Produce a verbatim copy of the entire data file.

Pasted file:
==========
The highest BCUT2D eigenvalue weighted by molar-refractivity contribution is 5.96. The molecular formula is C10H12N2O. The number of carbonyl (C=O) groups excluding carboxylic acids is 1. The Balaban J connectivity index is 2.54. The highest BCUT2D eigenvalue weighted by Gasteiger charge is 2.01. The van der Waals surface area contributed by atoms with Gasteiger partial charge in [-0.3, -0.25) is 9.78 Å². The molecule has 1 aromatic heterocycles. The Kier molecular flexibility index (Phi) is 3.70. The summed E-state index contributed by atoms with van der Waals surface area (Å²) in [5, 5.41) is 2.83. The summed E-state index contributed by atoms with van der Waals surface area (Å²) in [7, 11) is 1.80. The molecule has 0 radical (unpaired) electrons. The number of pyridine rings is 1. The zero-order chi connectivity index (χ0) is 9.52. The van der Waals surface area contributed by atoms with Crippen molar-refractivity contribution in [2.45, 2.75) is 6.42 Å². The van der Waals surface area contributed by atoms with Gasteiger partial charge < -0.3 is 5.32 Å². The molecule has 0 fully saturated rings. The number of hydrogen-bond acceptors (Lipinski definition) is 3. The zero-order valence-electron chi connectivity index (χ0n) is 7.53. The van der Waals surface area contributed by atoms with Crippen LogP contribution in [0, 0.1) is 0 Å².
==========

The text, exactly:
The highest BCUT2D eigenvalue weighted by molar-refractivity contribution is 5.96. The molecular formula is C10H12N2O. The number of carbonyl (C=O) groups excluding carboxylic acids is 1. The Balaban J connectivity index is 2.54. The highest BCUT2D eigenvalue weighted by Gasteiger charge is 2.01. The van der Waals surface area contributed by atoms with Gasteiger partial charge in [-0.3, -0.25) is 9.78 Å². The molecule has 1 aromatic heterocycles. The Kier molecular flexibility index (Phi) is 3.70. The summed E-state index contributed by atoms with van der Waals surface area (Å²) in [5, 5.41) is 2.83. The summed E-state index contributed by atoms with van der Waals surface area (Å²) in [7, 11) is 1.80. The molecule has 0 radical (unpaired) electrons. The number of pyridine rings is 1. The zero-order chi connectivity index (χ0) is 9.52. The van der Waals surface area contributed by atoms with Crippen molar-refractivity contribution in [2.45, 2.75) is 6.42 Å². The van der Waals surface area contributed by atoms with Gasteiger partial charge < -0.3 is 5.32 Å². The molecule has 0 fully saturated rings. The number of hydrogen-bond acceptors (Lipinski definition) is 3. The zero-order valence-electron chi connectivity index (χ0n) is 7.53. The van der Waals surface area contributed by atoms with Crippen LogP contribution in [0, 0.1) is 0 Å².